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Here you can see the remaining Rodney Village houses beyond the trees and the road under construction. This could be where Stacy and her friends run across the creek in 1963 after being scared away by Mrs. Ramsey, whom they believe is a witch:

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Arboria inspirations (2): Punk rock saved my life

“Punk rock saved my life” is kind of a cliche in the punk community. I collect punk quotes, and many are a variation on one widely credited to Mike Ness of Social Distortion: “Punk rock sounded like I felt inside.”

Most punks will tell you this revelation occurred when they were about 14 years old, whether it was hearing the Ramones or the Clash for the first time in the 70s or discovering Green Day in the 90s.

I was more like 50.

The early punk days of the 1970s didn’t quite hit me. I lived in places where my only contact with music was commercial radio and magazines. At age 14, I devoured news about the New York Dolls and other glam rockers, but I seldom heard them, until eventually David Bowie and a few bands like Mott the Hoople pierced commercial radio and TV. I was in college when punk began to bubble into general public consciousness, but I was still tied to commercial radio and to the local scene. Newark, Delaware, was a folk and blues town. George Thorogood and the Delaware Destroyers were playing locally and starting to hit nationally, and other blues bands and artists like Tom Larsen and Rockett 88 dominated. I was heavily devoted to political concerns (poli sci major, with a journalism concentration), and had discovered the more political end of folk music (and local singer-songwriters in that vein). Commercial radio and my folkie friends mostly made fun of punk. I was exposed to Patti Smith through a friend of a friend, but that was about it.

Meanwhile, my younger brother became a New Waver who dabbled in a bit of punk. He saw the Ramones several times and got the autographs of three of the original four on a paper napkin. (Which disappeared somewhere in my mother’s house, and we were never able to get our hands on it.) Though his tastes ran more to Blondie, the B52s, and Echo and the Bunnymen, he still encountered more punk than I did. He went to lots of shows, which I didn’t do, partly out of finances, partly because my boyfriend (now my husband) and I mostly followed local bands around northern Delaware, and partly because, coming from a small town far away from the action, I’d grown accustomed to thinking that concerts were always “somewhere else” and only people with cars and lots of disposable income (I generally had access to neither) could go. And boys, like my brother. Plus, the few big arena shows I did attend left me cold. I’m grateful I got to see one of my favorite non-punk old-school bands, the Who, in their prime, but the Spectrum seats were lousy and the experience wanting. I recently heard Henry Rollins talk about his teen experiences with big shows, and it resonated. Your heroes were too far away, untouchable. You hoped for some kind of transcendence, based on your love for the records, but you weren’t feeling the love back.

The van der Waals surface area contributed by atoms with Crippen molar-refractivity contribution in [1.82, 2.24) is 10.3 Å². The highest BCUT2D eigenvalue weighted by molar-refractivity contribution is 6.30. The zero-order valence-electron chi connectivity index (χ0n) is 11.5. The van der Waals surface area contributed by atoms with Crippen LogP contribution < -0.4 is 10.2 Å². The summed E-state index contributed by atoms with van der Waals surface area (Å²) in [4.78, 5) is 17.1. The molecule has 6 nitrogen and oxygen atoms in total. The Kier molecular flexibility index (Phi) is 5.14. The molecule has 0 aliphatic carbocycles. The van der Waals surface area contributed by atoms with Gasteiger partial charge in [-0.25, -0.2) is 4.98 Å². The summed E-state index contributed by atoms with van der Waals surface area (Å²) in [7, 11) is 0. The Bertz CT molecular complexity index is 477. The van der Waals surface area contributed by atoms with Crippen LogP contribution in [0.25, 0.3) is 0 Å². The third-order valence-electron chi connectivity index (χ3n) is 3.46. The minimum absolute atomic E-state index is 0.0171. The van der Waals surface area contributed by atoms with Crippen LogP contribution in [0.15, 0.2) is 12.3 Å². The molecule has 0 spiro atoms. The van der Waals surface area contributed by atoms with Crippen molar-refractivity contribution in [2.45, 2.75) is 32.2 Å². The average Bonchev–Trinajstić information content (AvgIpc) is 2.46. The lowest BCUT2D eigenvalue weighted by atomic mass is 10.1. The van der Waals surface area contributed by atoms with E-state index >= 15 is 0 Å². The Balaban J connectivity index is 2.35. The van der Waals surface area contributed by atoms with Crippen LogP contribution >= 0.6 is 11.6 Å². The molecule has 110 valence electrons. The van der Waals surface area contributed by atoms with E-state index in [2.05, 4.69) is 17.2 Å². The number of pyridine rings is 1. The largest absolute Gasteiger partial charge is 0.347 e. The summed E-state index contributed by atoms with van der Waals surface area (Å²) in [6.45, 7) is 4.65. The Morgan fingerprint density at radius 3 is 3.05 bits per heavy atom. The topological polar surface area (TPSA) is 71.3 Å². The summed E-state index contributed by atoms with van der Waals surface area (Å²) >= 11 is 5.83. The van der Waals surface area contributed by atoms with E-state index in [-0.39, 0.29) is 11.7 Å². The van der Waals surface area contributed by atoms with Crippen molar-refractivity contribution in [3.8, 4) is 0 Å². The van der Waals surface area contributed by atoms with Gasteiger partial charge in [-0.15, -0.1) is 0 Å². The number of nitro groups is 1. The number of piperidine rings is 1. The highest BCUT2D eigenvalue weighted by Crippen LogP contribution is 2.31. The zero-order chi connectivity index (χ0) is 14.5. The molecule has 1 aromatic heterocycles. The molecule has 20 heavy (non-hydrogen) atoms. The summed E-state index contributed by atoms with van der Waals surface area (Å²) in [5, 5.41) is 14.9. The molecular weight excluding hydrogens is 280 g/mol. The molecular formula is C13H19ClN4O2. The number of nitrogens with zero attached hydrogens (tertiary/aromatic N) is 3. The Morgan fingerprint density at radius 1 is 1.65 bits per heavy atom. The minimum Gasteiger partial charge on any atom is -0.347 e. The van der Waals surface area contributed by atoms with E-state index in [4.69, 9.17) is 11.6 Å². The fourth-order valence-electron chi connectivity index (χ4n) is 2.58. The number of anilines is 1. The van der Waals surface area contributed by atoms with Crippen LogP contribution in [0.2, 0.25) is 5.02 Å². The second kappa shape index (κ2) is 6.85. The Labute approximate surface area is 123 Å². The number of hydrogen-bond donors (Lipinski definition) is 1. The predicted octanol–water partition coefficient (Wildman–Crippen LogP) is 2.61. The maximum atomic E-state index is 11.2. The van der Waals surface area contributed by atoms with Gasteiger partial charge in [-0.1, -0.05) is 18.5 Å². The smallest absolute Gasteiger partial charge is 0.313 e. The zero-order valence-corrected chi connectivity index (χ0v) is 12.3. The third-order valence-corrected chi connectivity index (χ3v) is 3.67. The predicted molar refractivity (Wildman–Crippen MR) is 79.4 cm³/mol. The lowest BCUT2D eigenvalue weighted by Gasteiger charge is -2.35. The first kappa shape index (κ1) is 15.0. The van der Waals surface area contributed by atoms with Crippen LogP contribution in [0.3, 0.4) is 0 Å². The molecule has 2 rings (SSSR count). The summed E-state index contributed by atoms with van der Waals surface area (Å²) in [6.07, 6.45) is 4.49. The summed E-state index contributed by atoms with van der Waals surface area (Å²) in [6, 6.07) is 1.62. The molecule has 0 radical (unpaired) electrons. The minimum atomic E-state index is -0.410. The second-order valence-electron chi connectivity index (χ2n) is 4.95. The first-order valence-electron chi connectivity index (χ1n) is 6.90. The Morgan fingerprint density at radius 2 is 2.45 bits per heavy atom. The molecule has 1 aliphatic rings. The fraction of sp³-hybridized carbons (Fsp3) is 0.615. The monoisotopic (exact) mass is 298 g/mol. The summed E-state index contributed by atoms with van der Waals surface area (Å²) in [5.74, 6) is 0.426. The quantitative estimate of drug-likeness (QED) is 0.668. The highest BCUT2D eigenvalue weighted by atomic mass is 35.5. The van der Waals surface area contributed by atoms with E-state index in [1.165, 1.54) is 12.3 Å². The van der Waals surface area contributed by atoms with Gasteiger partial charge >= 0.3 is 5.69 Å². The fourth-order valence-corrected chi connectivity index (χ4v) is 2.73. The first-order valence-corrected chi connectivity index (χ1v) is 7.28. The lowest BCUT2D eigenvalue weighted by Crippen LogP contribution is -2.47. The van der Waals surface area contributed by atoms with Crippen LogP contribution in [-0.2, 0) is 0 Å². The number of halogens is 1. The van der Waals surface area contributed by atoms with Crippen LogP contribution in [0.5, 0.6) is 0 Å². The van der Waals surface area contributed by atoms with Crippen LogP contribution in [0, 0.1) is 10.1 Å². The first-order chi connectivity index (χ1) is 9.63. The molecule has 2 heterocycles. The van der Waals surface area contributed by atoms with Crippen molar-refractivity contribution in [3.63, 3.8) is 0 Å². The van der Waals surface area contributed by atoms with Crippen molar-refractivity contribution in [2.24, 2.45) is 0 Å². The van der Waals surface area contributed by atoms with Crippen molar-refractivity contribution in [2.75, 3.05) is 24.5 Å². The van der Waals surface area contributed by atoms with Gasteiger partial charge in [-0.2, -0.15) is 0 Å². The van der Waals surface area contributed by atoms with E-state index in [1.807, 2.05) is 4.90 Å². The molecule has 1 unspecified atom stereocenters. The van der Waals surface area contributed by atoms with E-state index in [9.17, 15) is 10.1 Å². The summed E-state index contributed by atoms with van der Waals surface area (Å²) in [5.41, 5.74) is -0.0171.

So I entered adult life with a passion for music, but limited access. Again, I read about the Dead Kennedys, Bad Religion, Black Flag, and other 1980s punks. There were a few local punk bands, but I never went out to hear them. Then in 1990, the first stirrings began. In those pre-Claritin days, I used to take Benadryl if I had a bad allergy attack, and it would thoroughly knock me out. So one day, my husband and I had to be somewhere after I’d taken one. He was driving my car with the radio on, and I was passed out cold in the passenger seat. Suddenly a guitar riff broke through the fog, and I sat straight up. It was the beginning of Social Distortion’s “Ball and Chain,” which became my all-time favorite song. It was a fluke; the Philly radio stations didn’t play them much. Later I discovered a Baltimore station I could pick up in the car in certain places that did. I still associate Social D with driving, since I first heard “Bad Luck,” “Story of My Life” and “I Was Wrong” in the car.

Social D, Green Day, Rancid and a few other punk or punk-influenced bands broke through the radio barrier in the 1990s, especially since Kurt Cobain and the grunge crowd were open about their influences and “modern rock” radio had become an alternative to the ossified classic/crap-rock formats. I was drawn to punk more and more.

In the early aughts, I reached a tipping point. I had once loved my job of over 20 years, but the affair was over. Other factors–a series of family deaths, health issues, a mental breakdown in the mid-90s–played a role. I was restless, and the small amounts of punk I heard made me hungry for more. Then Philly radio god Jim McGuinn unleashed a “punk rock weekend” on Y100, Philly’s premier modern rock station. Jim had previously worked at WDRE, a pioneering alt-rock outfit I only discovered mere months before it folded. Jim and others from that station washed up at Y100, my usual listen at home and in the car. Punk Rock Weekend sealed the deal.